Overall, Watson seems to have taken some degree of dramatic license in his account of the discovery of the double helix, particularly in the manner in which he deals with the characterization of Rosalind Franklin. The possible contributions of Watson’s unique narrative have been the subject of debate. On one hand, The Double Helix, while dubious in its historical accuracy, performs better than other works in communicating the sociology underlying the scientific enterprise. Professional scientists agree with his view. Revered biologist Gunther Stent, for example, said that “probably the book that contributed most to the demise of the traditional view of the scientific enterprise as an autonomous exercise of pure reason by disembodied, selfless spirits, inexorably moving toward a true knowledge of nature, was The Double Helix,” (Watson ix). On the other hand, certain historians including Horace Judson have pointed out that while Watson’s unprecedented insight into the sociological aspects of science makes the work “irresistible to quote from,” they also warn that “recovery of how the structure of DNA was determined is made easier in some ways, but in others much more difficult, by Watson’s The Double Helix” and that the work must therefore be read with caution: “watching the frenzied entrances and exits, one must attend closely to what Scaramouche does as well as what he whispers to the audience,” (Judson 10). Therefore, although Watson’s autobiography has been important in illuminating certain, perhaps lesser-known sociological aspects of the scientific enterprise, it does so at the price of performing poorly as an accurate historical reconstruction of the events surrounding the discovery of the DNA double helix.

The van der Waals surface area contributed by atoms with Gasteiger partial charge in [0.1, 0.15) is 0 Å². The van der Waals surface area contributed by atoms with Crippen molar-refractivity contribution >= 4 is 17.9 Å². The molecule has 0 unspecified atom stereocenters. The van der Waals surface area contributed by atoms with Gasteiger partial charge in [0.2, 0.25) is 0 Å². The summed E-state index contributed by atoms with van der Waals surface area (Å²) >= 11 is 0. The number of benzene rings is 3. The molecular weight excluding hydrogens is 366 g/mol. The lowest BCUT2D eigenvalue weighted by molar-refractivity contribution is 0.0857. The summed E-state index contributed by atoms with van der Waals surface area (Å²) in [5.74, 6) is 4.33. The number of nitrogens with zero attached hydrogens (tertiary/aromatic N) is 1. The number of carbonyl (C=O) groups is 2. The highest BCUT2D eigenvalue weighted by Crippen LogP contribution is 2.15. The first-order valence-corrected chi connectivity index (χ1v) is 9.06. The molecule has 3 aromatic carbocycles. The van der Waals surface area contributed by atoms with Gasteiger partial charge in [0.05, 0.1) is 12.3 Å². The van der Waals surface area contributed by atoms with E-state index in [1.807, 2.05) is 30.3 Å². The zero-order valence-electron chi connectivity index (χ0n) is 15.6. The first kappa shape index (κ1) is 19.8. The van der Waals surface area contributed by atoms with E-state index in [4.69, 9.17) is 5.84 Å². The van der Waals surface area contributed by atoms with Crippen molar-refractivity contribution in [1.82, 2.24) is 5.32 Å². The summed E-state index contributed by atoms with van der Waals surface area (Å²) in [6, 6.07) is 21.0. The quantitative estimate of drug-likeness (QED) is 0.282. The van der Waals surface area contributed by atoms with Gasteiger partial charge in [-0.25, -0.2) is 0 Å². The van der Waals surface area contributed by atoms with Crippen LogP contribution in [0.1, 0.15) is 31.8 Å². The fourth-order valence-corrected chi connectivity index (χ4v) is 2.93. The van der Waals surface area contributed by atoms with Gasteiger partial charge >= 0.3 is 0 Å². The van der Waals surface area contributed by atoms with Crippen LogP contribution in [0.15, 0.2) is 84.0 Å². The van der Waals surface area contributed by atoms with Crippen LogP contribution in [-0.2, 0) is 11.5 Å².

About the Author
Sara Stiens is a rising senior at Mizzou studying biochemistry and minoring in mathematics. When not studying for class or conducting laboratory research, Sara enjoys reading about the history of science, among other things. After graduating, Sara plans to attend an MD/PhD program and become a physician-scientist.